What is a false start in football?

Dear Sports Fan,

What is a false start in football? I get that it’s a penalty against the offense and that when it happens the play stops before it even starts but what I don’t understand is why it’s called or what a team can do to avoid it.


Dear Chelsea,

You’ve got most of it already but I’ll fill in the rest as best I can. A false start is a penalty in football that can only be called against the team with possession of the ball. The penalty for a false start is that the offense has to move the ball back five yards (or half the distance to their own goal line if they are within five yards of it) and start the play over again. A false start penalizes the offense if one of their players moves in an illegal way before the ball is snapped to start the play. One thing that’s cool about the penalty is that its inflexibility exhibits and reinforces one of the primary characteristics of football: it’s stop and start, tactical nature.

As we covered in our article answering What is a snap in football? every football play begins when the center snaps the ball backwards between his legs to another player. During the time before that happens, there are a separate set of rules that dictate what the teams on the field can do. For example, the offensive team is allowed to gather to talk (called a huddle) but not if there are more than eleven people in the group. The false start is a penalty in that set of rules that dictate what a team, specifically the one with the ball, can do before the ball is snapped. Roughly speaking, the offensive team is supposed to set themselves up in a particular way, pause, and then without moving, snap the ball to start the play. As you might expect, there are some technicalities and exceptions that dictate how this must happen: there must be at least seven offensive players set up right on the line of scrimmage (where the ball is set up at the start of the play); when the ball is snapped, one and only one player is allowed to be running around and he must be moving backwards or sideways and may not be one of the seven players set up on the line of scrimmage. The false start is called when one of a variety of things happen to violate these rules:

  • A player in the offensive line “moves abruptly” once they are set up. This rule is so minute that even a flinch of the head will be called a false start.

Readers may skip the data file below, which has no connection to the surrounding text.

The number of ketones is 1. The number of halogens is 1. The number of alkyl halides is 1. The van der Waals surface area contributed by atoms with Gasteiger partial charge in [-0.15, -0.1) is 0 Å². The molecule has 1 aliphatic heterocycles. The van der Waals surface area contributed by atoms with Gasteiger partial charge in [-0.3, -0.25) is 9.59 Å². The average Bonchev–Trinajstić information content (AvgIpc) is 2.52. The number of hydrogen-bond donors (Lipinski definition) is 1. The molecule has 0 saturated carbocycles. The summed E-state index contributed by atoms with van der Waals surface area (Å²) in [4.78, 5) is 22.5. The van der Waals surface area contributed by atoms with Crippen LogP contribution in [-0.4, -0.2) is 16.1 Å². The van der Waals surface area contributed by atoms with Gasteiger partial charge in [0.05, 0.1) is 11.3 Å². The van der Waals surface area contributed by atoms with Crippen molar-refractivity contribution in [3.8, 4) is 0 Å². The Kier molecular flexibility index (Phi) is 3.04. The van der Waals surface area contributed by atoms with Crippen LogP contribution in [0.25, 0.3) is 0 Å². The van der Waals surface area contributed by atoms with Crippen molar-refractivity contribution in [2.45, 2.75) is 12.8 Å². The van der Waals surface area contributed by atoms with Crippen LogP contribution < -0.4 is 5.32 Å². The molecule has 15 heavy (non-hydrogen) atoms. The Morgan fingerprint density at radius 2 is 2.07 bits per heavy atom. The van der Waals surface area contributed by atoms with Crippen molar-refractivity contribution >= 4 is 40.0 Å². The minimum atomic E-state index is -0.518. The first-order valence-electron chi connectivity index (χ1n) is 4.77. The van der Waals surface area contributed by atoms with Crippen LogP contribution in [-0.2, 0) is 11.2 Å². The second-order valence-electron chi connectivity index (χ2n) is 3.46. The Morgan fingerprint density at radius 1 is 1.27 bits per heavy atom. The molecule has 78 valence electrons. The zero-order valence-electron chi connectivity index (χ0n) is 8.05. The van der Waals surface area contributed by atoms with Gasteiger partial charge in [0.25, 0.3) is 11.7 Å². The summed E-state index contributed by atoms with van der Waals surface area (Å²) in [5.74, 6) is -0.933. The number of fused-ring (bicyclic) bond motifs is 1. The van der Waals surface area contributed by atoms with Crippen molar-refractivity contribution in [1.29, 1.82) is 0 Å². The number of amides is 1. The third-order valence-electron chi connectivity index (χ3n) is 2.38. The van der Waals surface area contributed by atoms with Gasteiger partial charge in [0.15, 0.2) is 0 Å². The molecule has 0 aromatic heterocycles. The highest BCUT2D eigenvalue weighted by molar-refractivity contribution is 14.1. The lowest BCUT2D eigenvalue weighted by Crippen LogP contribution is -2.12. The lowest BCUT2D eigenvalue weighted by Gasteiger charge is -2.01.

• Any player on the offense moves “in such manner as to lead defense to believe snap has started.”
  • The quarterback moves or acts in a way that is an “obvious attempt to draw an opponent offside”. (on this one, you might rightly be thinking that TV commentators often talk about quarterbacks trying to draw the defense offside by shouting like they are about to start the play. This is true but because those shouts could theoretically convey information to the quarterback’s teammates, they are allowed even though we all know exactly what they’re trying to do. It’s a conundrum wrapped in an enigma.)

The false start is one of the most typical penalties in football. No single penalty defines the sport as well as the false start. If you wanted to explain football to a fan of soccer or basketball or hockey or any number of other sports, the easiest way to do it would be to say that football is like those sports except that everything stops between plays. When a player is tackled or runs out-of-bounds, the teams have forty seconds to set up again for the next play. It’s a stop-and-start game. This makes it look boring to a lot of people used to the fluidity of other sports but it’s also responsible for the complexity and tactical interest that football and really only football of all the sports has. If football is a game where the teams are supposed to stop and then set up in a static way before starting again then the false start is the penalty that makes sure the offense has really stopped before they start the next play.

The false start also represents a failure of synchronization. The players on the offensive side of a football team train tirelessly to move in exact unison. A successful offense is one that moves with precision as one unit. You’ll often see quarterbacks pass the ball to a spot, knowing that by the time the ball gets there, their teammate will be there to catch the ball. Every successful offensive play is a triumph of moving in unison. When players move out of time with each other during a play, the play usually fails. When one player moves out of sync before the play begins, it’s a false start and their whole team is penalized. One of the funniest things to see on a football field is what happens when the one player who moves out of time is the player who starts the play with the ball, the center. When this happens, all his teammates move while he stays still. The mistake is really the center’s but because the play doesn’t start until he snaps the ball, the foul is officially called on his teammates, like this:

Thanks for the question,
Ezra Fischer

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